Visiting Assistant Professor of Women's, Gender and Sexuality Studies
M.P.A. Syracuse University (2011)
Ph.D. Syracuse University (2016)
Areas of Expertise
As a feminist geographer interested in mobility and migration, Dr. Mitchell-Eaton explores how racial meanings, laws and policies, military infrastructures, and emotions travel through space and over time. In particular, her work examines how U.S. empire creates diasporas that stretch to unexpected places. Her book manuscript, tentatively titled New Destinations of Empire: Imperial Migration from the Marshall Islands to Northwest Arkansas, explores comparative racial formations and forms of imperial citizenship, exposing the U.S. military’s sustained impacts in the Pacific Islands and on immigrant-receiving communities elsewhere.
Dr. Mitchell-Eaton’s more recent work engages feminist theories and methods to map geographies of death, birth, care, and disability. One new project, Dying in Diaspora, traces circuits of grief and toxicity as experienced by people in nuclear diasporas. A second project, Geographies of Postpartum Care/Work in the Neoliberal U.S Academy, asks how postpartum rights in higher education can be struggled over—and won—using the frameworks of workers’ rights, reproductive justice, and disability justice. This project is being supported by the Five College Women’s Studies Research Center in 2020-21. Dr. Mitchell-Eaton’s work has also been supported by the National Science Foundation, the Andrew W. Mellon Foundation, the American Association of Geographers, and the journal of Human Geography and has been published in Political Geography, Society and Space, International Migration Review, Gender, Place & Culture, and Great Plains Quarterly.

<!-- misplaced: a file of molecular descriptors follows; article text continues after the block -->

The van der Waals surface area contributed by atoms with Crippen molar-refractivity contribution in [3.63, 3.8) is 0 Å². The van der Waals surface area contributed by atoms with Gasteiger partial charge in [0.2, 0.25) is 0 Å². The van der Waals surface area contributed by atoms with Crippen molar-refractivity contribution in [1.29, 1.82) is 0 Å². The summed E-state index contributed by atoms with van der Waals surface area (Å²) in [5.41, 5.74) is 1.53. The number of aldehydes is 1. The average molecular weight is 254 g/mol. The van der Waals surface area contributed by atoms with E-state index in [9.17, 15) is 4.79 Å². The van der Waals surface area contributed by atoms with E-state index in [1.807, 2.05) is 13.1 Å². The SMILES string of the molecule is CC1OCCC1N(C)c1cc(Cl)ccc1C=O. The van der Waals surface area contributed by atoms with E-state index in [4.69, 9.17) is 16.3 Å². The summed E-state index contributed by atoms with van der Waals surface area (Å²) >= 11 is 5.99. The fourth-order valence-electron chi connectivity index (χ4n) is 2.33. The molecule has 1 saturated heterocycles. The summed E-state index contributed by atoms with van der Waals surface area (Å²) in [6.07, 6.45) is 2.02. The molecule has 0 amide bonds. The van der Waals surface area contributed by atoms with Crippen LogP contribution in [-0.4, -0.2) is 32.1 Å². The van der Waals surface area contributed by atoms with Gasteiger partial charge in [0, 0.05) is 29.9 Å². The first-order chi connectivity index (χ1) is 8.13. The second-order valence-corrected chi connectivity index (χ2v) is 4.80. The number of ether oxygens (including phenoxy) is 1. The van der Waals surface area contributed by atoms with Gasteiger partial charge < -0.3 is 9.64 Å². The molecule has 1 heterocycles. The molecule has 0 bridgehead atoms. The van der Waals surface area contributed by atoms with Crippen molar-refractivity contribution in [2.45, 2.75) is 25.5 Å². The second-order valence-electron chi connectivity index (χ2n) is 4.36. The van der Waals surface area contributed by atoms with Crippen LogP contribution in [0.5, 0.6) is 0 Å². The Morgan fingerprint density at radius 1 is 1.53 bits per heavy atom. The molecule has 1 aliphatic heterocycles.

Dr. Mitchell-Eaton earned a Ph.D. in Geography with a specialization in Women’s & Gender Studies. She also holds a Master in Public Administration and a BA in Latin American Studies and Portuguese & Brazilian Studies. Before coming to Williams, Dr. Mitchell-Eaton held positions as the McGill Fellow in International Studies at Trinity College and the Mellon Postdoctoral Fellow in Non-citizenship at UC Santa Cruz. Most recently, she was a visiting faculty member at Bennington College.